(APN) ATLANTA — The Atlanta Public Schools Board of Education has restructured its Ethics Commission, which is tasked with investigating ethics complaints made against Board Members, and the newly re-formed Commission is currently preparing to hear cases again.  This includes three pending cases filed last year by APS parent Janet Kishbaugh against Board Members Courtney English, Yolanda Johnson, and Nancy Meister.

As previously reported by Atlanta Progressive News, those three Board Members, in addition to former Board Chairman Khaatim El, received pro bono services from the Alisias PR firm and think tank, while considering Alisias for an APR contract, in violation of the APS Charter.

Kishbaugh first filed the complaint against El in February 2011, and then filed complaints against English, Johnson, and Meister.  El later resigned in July 2011, making the complaint against him moot.

The previous Ethics Commission had voted to investigate English, Johnson, and Meister, in March 2011.

El’s complaint was about to go to a hearing, with the three other complaints to get hearings shortly thereafter, when several Ethics Commission members–Chairwoman Susan Pease Langford, and Members David Dorsey, Julia Neighbors, and Karen Woodward–resigned, rendering the Commission without a quorum and unable to conduct business.

Dorsey wrote in his June 2011 resignation letter that he was resigning to avoid having to declare El guilty.

“There is a case currently before the Ethics Commission of the Atlanta Public Schools alleging a conflict of interest.  At the time the Board member recommended approval of a proposal for public relations efforts in support of official Board policies, he [El] was receiving pro bono services from the same company for the same purpose,” Dorsey wrote.

“Thus in the process of fulfilling his responsibilities, he made a technical mistake, i.e., he failed to recuse himself from making a recommendation regarding a proposal before the Board.  The intent as well as the result was in pursuit of his responsibility for the benefit of the Atlanta Public Schools and without any personal benefit… It is my conviction that there was no possible intentional conflict of interest,” Dorsey wrote.

“Nevertheless, I refuse to violate the letter of the law by voting to exonerate the accused.  If holding the accused responsible entailed only a serious injustice to one whose actions were honorable, I would consider it a necessary consequence in defense of Law.  But I will not commit this injustice to an individual when either decision would also have profoundly deleterious consequences for many critically important issues which the Board of Education now faces,” Dorsey wrote.

“Therefore, I hereby resign from the Ethics Commission of the Atlanta Public Schools,” Dorsey wrote.

Two other Commission Members who resigned, Neighbors and Woodward, declined to discuss their reasons with APN; however, they were among a minority of Commission Members who wanted to hold English accountable for deceiving constituents in an email regarding his misuse of an APS credit card.  It is believed they were frustrated and felt the Commission was a poor use of their time.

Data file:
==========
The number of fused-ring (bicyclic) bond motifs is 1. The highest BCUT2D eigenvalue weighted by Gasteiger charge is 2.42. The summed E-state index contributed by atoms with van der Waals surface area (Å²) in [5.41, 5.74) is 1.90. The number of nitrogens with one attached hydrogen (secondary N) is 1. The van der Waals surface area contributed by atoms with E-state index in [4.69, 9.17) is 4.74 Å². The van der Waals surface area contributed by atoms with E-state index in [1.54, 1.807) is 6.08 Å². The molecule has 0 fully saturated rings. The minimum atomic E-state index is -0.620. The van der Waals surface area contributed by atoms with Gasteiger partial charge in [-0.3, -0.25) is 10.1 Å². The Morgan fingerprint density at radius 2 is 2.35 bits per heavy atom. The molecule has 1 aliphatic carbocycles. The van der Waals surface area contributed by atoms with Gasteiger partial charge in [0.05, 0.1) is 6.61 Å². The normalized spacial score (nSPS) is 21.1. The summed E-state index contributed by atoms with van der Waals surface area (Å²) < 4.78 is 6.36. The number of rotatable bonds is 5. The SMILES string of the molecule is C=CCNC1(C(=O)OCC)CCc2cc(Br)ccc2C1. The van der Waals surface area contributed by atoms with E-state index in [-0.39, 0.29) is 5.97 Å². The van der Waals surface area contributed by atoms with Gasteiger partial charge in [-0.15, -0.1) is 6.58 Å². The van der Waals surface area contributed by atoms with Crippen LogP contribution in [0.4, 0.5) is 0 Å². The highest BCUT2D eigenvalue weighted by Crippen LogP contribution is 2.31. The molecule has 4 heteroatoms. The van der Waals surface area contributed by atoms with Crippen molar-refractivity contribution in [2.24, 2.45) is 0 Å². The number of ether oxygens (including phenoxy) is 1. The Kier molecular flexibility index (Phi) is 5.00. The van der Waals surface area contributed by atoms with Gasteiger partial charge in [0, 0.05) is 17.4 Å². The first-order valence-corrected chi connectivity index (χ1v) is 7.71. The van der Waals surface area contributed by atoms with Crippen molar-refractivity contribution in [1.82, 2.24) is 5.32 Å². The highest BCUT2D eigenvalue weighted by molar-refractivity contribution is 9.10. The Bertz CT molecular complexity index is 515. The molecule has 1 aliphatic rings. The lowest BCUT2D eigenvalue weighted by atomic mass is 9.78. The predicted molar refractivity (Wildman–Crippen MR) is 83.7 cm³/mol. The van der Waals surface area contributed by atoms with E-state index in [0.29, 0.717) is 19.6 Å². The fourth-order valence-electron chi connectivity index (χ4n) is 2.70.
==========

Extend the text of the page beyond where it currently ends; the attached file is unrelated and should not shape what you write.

After numerous parents complained that they believed a slim majority of Ethics Commission members were protecting a slim majority of the Board, [now Chairman] Reuben McDaniel proposed changing how the Ethics Commission was made up.

Previously, each Board Member was responsible for nominating a member to the Ethics Commission.

In an October 17, 2011, resolution, the Board changed it to where seven community organizations were responsible for nominating members.

Those organizations, and their respective appointees, are:

– Atlanta Bar Association, Stephen Paul Cummings, II Esq.

– Gates City Bar Association, Sam Woodhouse, Esq.

– Institute of Internal Auditors, Fred Masci

– Atlanta Chapter, Georgia School Boards Association, Joy Berry

– Atlanta Council of PTAs, Edith Richardson

– Emory University Center for Ethics, Dr. Rebecca D. Pentz

– Georgia Partnership for Excellence in Education, Cathy Henson, Esq.

Dr. Howard Grant, Board Administrator, told APN the Board is currently undergoing training and setting up a structure to hear cases, but that if a case were to be filed now, it would hear it.

Grant said that Kishbaugh would need to resubmit her case.

However, Kishbaugh disputed Grant’s assertion.  She said that she asked about this when the previous Board lost its quorum of members, and that APS told her that she could not resubmit the complaint and start the process over, because of the statute of limitations on complaints.

She said that she was told that the new Board, once assembled, would be able to hear her three complaints, which are still pending.

Grant did not immediately return a follow-up phone call seeking clarification or reconciliation of these statements.

(END/2011)